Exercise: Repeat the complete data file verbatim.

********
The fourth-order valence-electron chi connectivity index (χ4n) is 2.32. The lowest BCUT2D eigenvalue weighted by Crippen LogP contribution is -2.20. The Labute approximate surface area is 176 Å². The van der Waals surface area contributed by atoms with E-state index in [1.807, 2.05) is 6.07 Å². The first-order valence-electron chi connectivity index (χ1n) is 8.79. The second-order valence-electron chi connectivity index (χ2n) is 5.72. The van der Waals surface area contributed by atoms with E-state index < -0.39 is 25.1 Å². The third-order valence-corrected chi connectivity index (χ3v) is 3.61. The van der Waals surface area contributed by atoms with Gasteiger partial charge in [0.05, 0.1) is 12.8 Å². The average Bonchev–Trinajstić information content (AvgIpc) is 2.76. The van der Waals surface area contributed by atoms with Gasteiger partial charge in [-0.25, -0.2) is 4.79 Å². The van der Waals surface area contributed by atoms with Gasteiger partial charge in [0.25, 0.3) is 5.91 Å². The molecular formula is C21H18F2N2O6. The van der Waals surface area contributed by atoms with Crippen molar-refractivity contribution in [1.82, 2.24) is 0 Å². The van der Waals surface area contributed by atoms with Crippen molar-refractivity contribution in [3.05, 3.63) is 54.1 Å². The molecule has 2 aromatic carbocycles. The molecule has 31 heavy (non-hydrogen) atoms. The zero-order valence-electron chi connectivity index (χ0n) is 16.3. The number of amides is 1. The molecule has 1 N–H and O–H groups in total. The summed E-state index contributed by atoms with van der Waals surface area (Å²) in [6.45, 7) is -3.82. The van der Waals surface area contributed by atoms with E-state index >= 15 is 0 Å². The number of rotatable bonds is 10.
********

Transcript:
The fourth-order valence-electron chi connectivity index (χ4n) is 2.32. The lowest BCUT2D eigenvalue weighted by Crippen LogP contribution is -2.20. The Labute approximate surface area is 176 Å². The van der Waals surface area contributed by atoms with E-state index in [1.807, 2.05) is 6.07 Å². The first-order valence-electron chi connectivity index (χ1n) is 8.79. The second-order valence-electron chi connectivity index (χ2n) is 5.72. The van der Waals surface area contributed by atoms with E-state index < -0.39 is 25.1 Å². The third-order valence-corrected chi connectivity index (χ3v) is 3.61. The van der Waals surface area contributed by atoms with Gasteiger partial charge in [0.05, 0.1) is 12.8 Å². The average Bonchev–Trinajstić information content (AvgIpc) is 2.76. The van der Waals surface area contributed by atoms with Gasteiger partial charge in [-0.25, -0.2) is 4.79 Å². The van der Waals surface area contributed by atoms with Gasteiger partial charge in [0.25, 0.3) is 5.91 Å². The molecular formula is C21H18F2N2O6. The van der Waals surface area contributed by atoms with Crippen molar-refractivity contribution in [1.82, 2.24) is 0 Å². The van der Waals surface area contributed by atoms with Crippen molar-refractivity contribution in [3.05, 3.63) is 54.1 Å². The molecule has 2 aromatic carbocycles. The molecule has 31 heavy (non-hydrogen) atoms. The zero-order valence-electron chi connectivity index (χ0n) is 16.3. The number of amides is 1. The molecule has 1 N–H and O–H groups in total. The summed E-state index contributed by atoms with van der Waals surface area (Å²) in [6.45, 7) is -3.82. The van der Waals surface area contributed by atoms with E-state index >= 15 is 0 Å². The number of rotatable bonds is 10.